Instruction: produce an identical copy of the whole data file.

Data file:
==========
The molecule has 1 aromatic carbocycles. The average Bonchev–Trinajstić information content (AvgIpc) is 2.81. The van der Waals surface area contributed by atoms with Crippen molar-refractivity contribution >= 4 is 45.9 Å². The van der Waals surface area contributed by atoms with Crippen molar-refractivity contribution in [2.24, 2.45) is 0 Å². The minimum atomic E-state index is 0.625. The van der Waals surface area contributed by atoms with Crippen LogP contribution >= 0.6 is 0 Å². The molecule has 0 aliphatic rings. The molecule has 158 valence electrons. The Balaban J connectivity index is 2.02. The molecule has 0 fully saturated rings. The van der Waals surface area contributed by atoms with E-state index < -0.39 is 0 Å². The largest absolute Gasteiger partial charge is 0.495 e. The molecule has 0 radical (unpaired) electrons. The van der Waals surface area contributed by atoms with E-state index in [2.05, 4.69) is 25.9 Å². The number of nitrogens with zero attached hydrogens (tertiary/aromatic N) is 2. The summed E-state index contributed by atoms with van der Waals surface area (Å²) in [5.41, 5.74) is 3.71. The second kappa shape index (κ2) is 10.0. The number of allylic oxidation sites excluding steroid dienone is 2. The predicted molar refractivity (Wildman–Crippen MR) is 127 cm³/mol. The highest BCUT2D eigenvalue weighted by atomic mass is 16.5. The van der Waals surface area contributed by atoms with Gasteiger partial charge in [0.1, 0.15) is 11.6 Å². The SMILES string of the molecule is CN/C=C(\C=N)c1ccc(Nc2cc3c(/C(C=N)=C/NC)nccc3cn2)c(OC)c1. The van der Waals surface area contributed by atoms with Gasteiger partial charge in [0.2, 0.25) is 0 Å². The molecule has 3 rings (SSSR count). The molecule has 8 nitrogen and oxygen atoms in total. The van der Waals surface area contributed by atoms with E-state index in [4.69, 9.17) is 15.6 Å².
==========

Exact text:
The molecule has 1 aromatic carbocycles. The average Bonchev–Trinajstić information content (AvgIpc) is 2.81. The van der Waals surface area contributed by atoms with Crippen molar-refractivity contribution >= 4 is 45.9 Å². The van der Waals surface area contributed by atoms with Crippen molar-refractivity contribution in [2.24, 2.45) is 0 Å². The minimum atomic E-state index is 0.625. The van der Waals surface area contributed by atoms with Crippen LogP contribution >= 0.6 is 0 Å². The molecule has 0 aliphatic rings. The molecule has 158 valence electrons. The Balaban J connectivity index is 2.02. The molecule has 0 fully saturated rings. The van der Waals surface area contributed by atoms with E-state index < -0.39 is 0 Å². The largest absolute Gasteiger partial charge is 0.495 e. The molecule has 0 radical (unpaired) electrons. The van der Waals surface area contributed by atoms with E-state index in [2.05, 4.69) is 25.9 Å². The number of nitrogens with zero attached hydrogens (tertiary/aromatic N) is 2. The summed E-state index contributed by atoms with van der Waals surface area (Å²) in [5.41, 5.74) is 3.71. The second kappa shape index (κ2) is 10.0. The number of allylic oxidation sites excluding steroid dienone is 2. The predicted molar refractivity (Wildman–Crippen MR) is 127 cm³/mol. The highest BCUT2D eigenvalue weighted by atomic mass is 16.5. The van der Waals surface area contributed by atoms with Gasteiger partial charge in [0.1, 0.15) is 11.6 Å². The SMILES string of the molecule is CN/C=C(\C=N)c1ccc(Nc2cc3c(/C(C=N)=C/NC)nccc3cn2)c(OC)c1. The van der Waals surface area contributed by atoms with Gasteiger partial charge in [0.2, 0.25) is 0 Å². The molecule has 3 rings (SSSR count). The molecule has 8 nitrogen and oxygen atoms in total. The van der Waals surface area contributed by atoms with E-state index in [4.69, 9.17) is 15.6 Å².